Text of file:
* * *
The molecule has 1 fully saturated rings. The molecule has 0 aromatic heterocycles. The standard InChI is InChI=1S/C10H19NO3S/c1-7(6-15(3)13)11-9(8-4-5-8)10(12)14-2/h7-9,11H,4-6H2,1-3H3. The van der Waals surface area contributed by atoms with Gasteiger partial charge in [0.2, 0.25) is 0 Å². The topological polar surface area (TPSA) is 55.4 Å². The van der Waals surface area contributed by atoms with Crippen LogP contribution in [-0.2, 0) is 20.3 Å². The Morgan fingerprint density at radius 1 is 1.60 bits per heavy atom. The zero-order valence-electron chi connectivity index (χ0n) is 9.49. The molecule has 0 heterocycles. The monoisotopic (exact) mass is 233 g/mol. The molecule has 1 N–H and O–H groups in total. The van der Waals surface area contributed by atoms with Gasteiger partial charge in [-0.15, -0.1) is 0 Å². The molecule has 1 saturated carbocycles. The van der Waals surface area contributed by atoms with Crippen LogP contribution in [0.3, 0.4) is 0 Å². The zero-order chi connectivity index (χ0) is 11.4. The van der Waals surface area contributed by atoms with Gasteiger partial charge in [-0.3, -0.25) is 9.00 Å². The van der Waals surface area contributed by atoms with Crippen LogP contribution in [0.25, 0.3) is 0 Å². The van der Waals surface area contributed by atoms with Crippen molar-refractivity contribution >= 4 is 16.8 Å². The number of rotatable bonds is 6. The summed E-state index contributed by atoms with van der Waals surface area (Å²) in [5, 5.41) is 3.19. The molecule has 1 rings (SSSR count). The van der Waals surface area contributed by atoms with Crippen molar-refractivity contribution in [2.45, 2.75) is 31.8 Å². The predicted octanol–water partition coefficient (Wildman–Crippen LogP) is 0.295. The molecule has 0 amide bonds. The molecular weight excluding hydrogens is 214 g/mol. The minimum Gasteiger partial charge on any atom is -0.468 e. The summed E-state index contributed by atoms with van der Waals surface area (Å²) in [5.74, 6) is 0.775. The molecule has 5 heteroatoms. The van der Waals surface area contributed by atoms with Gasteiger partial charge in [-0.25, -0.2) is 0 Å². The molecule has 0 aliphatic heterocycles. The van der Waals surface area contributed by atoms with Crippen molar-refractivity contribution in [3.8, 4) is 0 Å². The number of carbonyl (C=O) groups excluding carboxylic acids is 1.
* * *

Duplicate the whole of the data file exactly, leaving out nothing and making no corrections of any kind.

The molecule has 1 fully saturated rings. The molecule has 0 aromatic heterocycles. The standard InChI is InChI=1S/C10H19NO3S/c1-7(6-15(3)13)11-9(8-4-5-8)10(12)14-2/h7-9,11H,4-6H2,1-3H3. The van der Waals surface area contributed by atoms with Gasteiger partial charge in [0.2, 0.25) is 0 Å². The topological polar surface area (TPSA) is 55.4 Å². The van der Waals surface area contributed by atoms with Crippen LogP contribution in [-0.2, 0) is 20.3 Å². The Morgan fingerprint density at radius 1 is 1.60 bits per heavy atom. The zero-order valence-electron chi connectivity index (χ0n) is 9.49. The molecule has 0 heterocycles. The monoisotopic (exact) mass is 233 g/mol. The molecule has 1 N–H and O–H groups in total. The van der Waals surface area contributed by atoms with Gasteiger partial charge in [-0.15, -0.1) is 0 Å². The molecule has 1 saturated carbocycles. The van der Waals surface area contributed by atoms with Crippen LogP contribution in [0.3, 0.4) is 0 Å². The zero-order chi connectivity index (χ0) is 11.4. The van der Waals surface area contributed by atoms with Gasteiger partial charge in [-0.3, -0.25) is 9.00 Å². The van der Waals surface area contributed by atoms with Crippen LogP contribution in [0.25, 0.3) is 0 Å². The van der Waals surface area contributed by atoms with Crippen molar-refractivity contribution >= 4 is 16.8 Å². The number of rotatable bonds is 6. The summed E-state index contributed by atoms with van der Waals surface area (Å²) in [5, 5.41) is 3.19. The molecule has 1 rings (SSSR count). The van der Waals surface area contributed by atoms with Crippen molar-refractivity contribution in [2.45, 2.75) is 31.8 Å². The predicted octanol–water partition coefficient (Wildman–Crippen LogP) is 0.295. The molecule has 0 amide bonds. The molecular weight excluding hydrogens is 214 g/mol. The minimum Gasteiger partial charge on any atom is -0.468 e. The summed E-state index contributed by atoms with van der Waals surface area (Å²) in [5.74, 6) is 0.775. The molecule has 5 heteroatoms. The van der Waals surface area contributed by atoms with Gasteiger partial charge in [-0.25, -0.2) is 0 Å². The molecule has 0 aliphatic heterocycles. The van der Waals surface area contributed by atoms with Crippen molar-refractivity contribution in [3.8, 4) is 0 Å². The number of carbonyl (C=O) groups excluding carboxylic acids is 1.